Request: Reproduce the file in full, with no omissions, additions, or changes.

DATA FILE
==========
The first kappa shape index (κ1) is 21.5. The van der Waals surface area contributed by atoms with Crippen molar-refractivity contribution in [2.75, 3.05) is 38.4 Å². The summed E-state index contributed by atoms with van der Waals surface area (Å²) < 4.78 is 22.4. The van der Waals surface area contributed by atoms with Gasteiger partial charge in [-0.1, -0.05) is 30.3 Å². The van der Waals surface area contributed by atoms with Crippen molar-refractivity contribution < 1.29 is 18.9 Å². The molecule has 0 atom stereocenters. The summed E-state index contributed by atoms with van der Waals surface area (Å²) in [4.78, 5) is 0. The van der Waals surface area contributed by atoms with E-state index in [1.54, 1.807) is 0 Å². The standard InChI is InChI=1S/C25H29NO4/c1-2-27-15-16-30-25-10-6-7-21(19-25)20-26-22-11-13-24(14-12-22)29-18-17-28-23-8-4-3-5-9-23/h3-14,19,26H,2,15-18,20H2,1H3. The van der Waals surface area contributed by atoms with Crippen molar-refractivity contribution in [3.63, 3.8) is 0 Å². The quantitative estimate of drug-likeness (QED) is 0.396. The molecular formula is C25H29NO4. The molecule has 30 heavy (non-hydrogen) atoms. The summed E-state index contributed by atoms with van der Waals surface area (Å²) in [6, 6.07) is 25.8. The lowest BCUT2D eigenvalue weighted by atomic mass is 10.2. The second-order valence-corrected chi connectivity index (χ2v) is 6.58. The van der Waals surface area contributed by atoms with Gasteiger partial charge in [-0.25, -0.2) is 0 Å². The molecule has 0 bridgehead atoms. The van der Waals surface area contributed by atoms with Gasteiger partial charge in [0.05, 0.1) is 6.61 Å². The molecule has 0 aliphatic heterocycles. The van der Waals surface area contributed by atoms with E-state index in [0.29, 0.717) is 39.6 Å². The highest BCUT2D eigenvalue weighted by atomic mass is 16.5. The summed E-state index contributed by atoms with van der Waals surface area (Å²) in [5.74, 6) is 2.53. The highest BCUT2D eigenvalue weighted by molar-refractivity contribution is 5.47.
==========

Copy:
The first kappa shape index (κ1) is 21.5. The van der Waals surface area contributed by atoms with Crippen molar-refractivity contribution in [2.75, 3.05) is 38.4 Å². The summed E-state index contributed by atoms with van der Waals surface area (Å²) < 4.78 is 22.4. The van der Waals surface area contributed by atoms with Gasteiger partial charge in [-0.1, -0.05) is 30.3 Å². The van der Waals surface area contributed by atoms with Crippen molar-refractivity contribution < 1.29 is 18.9 Å². The molecule has 0 atom stereocenters. The summed E-state index contributed by atoms with van der Waals surface area (Å²) in [4.78, 5) is 0. The van der Waals surface area contributed by atoms with E-state index in [1.54, 1.807) is 0 Å². The standard InChI is InChI=1S/C25H29NO4/c1-2-27-15-16-30-25-10-6-7-21(19-25)20-26-22-11-13-24(14-12-22)29-18-17-28-23-8-4-3-5-9-23/h3-14,19,26H,2,15-18,20H2,1H3. The van der Waals surface area contributed by atoms with Crippen molar-refractivity contribution in [3.63, 3.8) is 0 Å². The quantitative estimate of drug-likeness (QED) is 0.396. The molecular formula is C25H29NO4. The molecule has 30 heavy (non-hydrogen) atoms. The summed E-state index contributed by atoms with van der Waals surface area (Å²) in [6, 6.07) is 25.8. The lowest BCUT2D eigenvalue weighted by atomic mass is 10.2. The second-order valence-corrected chi connectivity index (χ2v) is 6.58. The van der Waals surface area contributed by atoms with Gasteiger partial charge in [-0.25, -0.2) is 0 Å². The molecule has 0 bridgehead atoms. The van der Waals surface area contributed by atoms with Gasteiger partial charge in [0.05, 0.1) is 6.61 Å². The molecule has 0 aliphatic heterocycles. The van der Waals surface area contributed by atoms with E-state index in [0.29, 0.717) is 39.6 Å². The highest BCUT2D eigenvalue weighted by atomic mass is 16.5. The summed E-state index contributed by atoms with van der Waals surface area (Å²) in [5.74, 6) is 2.53. The highest BCUT2D eigenvalue weighted by molar-refractivity contribution is 5.47.